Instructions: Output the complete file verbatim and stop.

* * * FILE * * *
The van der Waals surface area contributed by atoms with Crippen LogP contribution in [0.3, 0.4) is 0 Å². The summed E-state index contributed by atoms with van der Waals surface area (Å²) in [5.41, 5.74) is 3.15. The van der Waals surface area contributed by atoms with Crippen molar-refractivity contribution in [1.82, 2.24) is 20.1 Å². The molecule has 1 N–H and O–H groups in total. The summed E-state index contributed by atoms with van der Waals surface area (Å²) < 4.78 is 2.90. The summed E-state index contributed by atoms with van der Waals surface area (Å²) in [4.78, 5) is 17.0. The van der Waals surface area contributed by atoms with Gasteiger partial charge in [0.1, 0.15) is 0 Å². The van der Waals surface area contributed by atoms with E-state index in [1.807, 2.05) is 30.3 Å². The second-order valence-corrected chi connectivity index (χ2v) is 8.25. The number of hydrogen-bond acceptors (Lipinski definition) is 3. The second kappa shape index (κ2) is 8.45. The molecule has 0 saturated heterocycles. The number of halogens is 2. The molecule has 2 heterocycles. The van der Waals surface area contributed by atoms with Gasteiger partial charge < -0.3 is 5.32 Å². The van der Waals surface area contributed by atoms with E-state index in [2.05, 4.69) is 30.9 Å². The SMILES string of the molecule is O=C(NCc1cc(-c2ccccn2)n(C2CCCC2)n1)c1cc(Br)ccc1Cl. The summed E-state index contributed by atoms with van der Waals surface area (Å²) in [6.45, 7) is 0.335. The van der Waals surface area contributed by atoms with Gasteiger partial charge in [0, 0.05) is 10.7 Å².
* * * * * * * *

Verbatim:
The van der Waals surface area contributed by atoms with Crippen LogP contribution in [0.3, 0.4) is 0 Å². The summed E-state index contributed by atoms with van der Waals surface area (Å²) in [5.41, 5.74) is 3.15. The van der Waals surface area contributed by atoms with Crippen molar-refractivity contribution in [1.82, 2.24) is 20.1 Å². The molecule has 1 N–H and O–H groups in total. The summed E-state index contributed by atoms with van der Waals surface area (Å²) < 4.78 is 2.90. The summed E-state index contributed by atoms with van der Waals surface area (Å²) in [4.78, 5) is 17.0. The van der Waals surface area contributed by atoms with Gasteiger partial charge in [0.1, 0.15) is 0 Å². The van der Waals surface area contributed by atoms with E-state index in [1.807, 2.05) is 30.3 Å². The second-order valence-corrected chi connectivity index (χ2v) is 8.25. The number of hydrogen-bond acceptors (Lipinski definition) is 3. The second kappa shape index (κ2) is 8.45. The molecule has 0 saturated heterocycles. The number of halogens is 2. The molecule has 2 heterocycles. The van der Waals surface area contributed by atoms with Gasteiger partial charge < -0.3 is 5.32 Å². The van der Waals surface area contributed by atoms with E-state index in [2.05, 4.69) is 30.9 Å². The SMILES string of the molecule is O=C(NCc1cc(-c2ccccn2)n(C2CCCC2)n1)c1cc(Br)ccc1Cl. The summed E-state index contributed by atoms with van der Waals surface area (Å²) in [6.45, 7) is 0.335. The van der Waals surface area contributed by atoms with Gasteiger partial charge in [0, 0.05) is 10.7 Å².